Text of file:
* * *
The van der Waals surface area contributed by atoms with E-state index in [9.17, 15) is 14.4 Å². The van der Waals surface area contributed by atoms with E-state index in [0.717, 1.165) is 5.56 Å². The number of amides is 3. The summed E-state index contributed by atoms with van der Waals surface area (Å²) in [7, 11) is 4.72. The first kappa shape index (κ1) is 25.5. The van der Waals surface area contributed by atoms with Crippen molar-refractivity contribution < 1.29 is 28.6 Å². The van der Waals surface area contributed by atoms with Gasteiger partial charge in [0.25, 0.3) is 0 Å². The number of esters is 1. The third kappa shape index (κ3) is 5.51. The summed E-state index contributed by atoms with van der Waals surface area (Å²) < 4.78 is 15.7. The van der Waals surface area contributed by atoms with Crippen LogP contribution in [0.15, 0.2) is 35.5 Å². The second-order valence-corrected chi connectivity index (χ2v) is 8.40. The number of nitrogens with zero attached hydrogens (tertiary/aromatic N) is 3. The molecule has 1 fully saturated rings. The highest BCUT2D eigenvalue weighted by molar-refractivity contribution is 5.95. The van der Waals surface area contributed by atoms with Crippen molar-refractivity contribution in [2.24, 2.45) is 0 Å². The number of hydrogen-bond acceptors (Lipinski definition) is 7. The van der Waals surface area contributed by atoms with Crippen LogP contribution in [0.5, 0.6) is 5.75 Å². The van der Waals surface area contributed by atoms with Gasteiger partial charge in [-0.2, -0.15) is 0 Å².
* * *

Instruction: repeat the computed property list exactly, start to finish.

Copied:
The van der Waals surface area contributed by atoms with E-state index in [9.17, 15) is 14.4 Å². The van der Waals surface area contributed by atoms with E-state index in [0.717, 1.165) is 5.56 Å². The number of amides is 3. The summed E-state index contributed by atoms with van der Waals surface area (Å²) in [7, 11) is 4.72. The first kappa shape index (κ1) is 25.5. The van der Waals surface area contributed by atoms with Crippen molar-refractivity contribution < 1.29 is 28.6 Å². The van der Waals surface area contributed by atoms with Gasteiger partial charge in [0.25, 0.3) is 0 Å². The number of esters is 1. The third kappa shape index (κ3) is 5.51. The summed E-state index contributed by atoms with van der Waals surface area (Å²) < 4.78 is 15.7. The van der Waals surface area contributed by atoms with Crippen LogP contribution in [0.15, 0.2) is 35.5 Å². The second-order valence-corrected chi connectivity index (χ2v) is 8.40. The number of nitrogens with zero attached hydrogens (tertiary/aromatic N) is 3. The molecule has 1 fully saturated rings. The highest BCUT2D eigenvalue weighted by molar-refractivity contribution is 5.95. The van der Waals surface area contributed by atoms with Crippen molar-refractivity contribution in [2.24, 2.45) is 0 Å². The number of hydrogen-bond acceptors (Lipinski definition) is 7. The van der Waals surface area contributed by atoms with Crippen LogP contribution in [0.5, 0.6) is 5.75 Å². The van der Waals surface area contributed by atoms with Gasteiger partial charge in [-0.2, -0.15) is 0 Å².